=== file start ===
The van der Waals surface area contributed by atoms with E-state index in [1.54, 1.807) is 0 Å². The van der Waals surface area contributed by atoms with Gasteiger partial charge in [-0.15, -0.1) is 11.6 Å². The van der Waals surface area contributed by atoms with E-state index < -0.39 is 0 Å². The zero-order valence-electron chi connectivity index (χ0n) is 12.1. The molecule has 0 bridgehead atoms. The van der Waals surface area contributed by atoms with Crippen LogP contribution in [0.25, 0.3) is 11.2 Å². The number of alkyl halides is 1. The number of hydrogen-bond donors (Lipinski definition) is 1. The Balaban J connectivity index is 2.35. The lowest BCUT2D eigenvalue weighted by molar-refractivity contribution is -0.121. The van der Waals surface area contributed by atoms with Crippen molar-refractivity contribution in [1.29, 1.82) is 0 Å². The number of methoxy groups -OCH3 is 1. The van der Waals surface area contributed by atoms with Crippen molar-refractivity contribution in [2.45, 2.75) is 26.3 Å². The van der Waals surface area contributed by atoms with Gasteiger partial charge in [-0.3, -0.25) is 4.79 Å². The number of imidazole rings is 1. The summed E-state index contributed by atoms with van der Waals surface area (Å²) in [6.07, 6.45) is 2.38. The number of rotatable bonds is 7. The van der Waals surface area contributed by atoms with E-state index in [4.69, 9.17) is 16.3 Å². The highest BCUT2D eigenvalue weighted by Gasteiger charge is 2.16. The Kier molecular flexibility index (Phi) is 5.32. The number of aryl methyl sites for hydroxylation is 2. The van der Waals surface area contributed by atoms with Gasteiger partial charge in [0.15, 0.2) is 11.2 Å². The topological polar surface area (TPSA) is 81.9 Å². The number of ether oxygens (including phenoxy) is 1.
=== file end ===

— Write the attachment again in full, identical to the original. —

The van der Waals surface area contributed by atoms with E-state index in [1.54, 1.807) is 0 Å². The van der Waals surface area contributed by atoms with Gasteiger partial charge in [-0.15, -0.1) is 11.6 Å². The van der Waals surface area contributed by atoms with E-state index < -0.39 is 0 Å². The zero-order valence-electron chi connectivity index (χ0n) is 12.1. The molecule has 0 bridgehead atoms. The van der Waals surface area contributed by atoms with Crippen LogP contribution in [0.25, 0.3) is 11.2 Å². The number of alkyl halides is 1. The number of hydrogen-bond donors (Lipinski definition) is 1. The Balaban J connectivity index is 2.35. The lowest BCUT2D eigenvalue weighted by molar-refractivity contribution is -0.121. The van der Waals surface area contributed by atoms with Crippen molar-refractivity contribution in [1.29, 1.82) is 0 Å². The number of methoxy groups -OCH3 is 1. The van der Waals surface area contributed by atoms with Crippen molar-refractivity contribution in [2.45, 2.75) is 26.3 Å². The van der Waals surface area contributed by atoms with Gasteiger partial charge in [-0.3, -0.25) is 4.79 Å². The number of imidazole rings is 1. The summed E-state index contributed by atoms with van der Waals surface area (Å²) in [6.07, 6.45) is 2.38. The number of rotatable bonds is 7. The van der Waals surface area contributed by atoms with E-state index in [4.69, 9.17) is 16.3 Å². The highest BCUT2D eigenvalue weighted by Gasteiger charge is 2.16. The Kier molecular flexibility index (Phi) is 5.32. The number of aryl methyl sites for hydroxylation is 2. The van der Waals surface area contributed by atoms with Gasteiger partial charge in [0.15, 0.2) is 11.2 Å². The topological polar surface area (TPSA) is 81.9 Å². The number of ether oxygens (including phenoxy) is 1.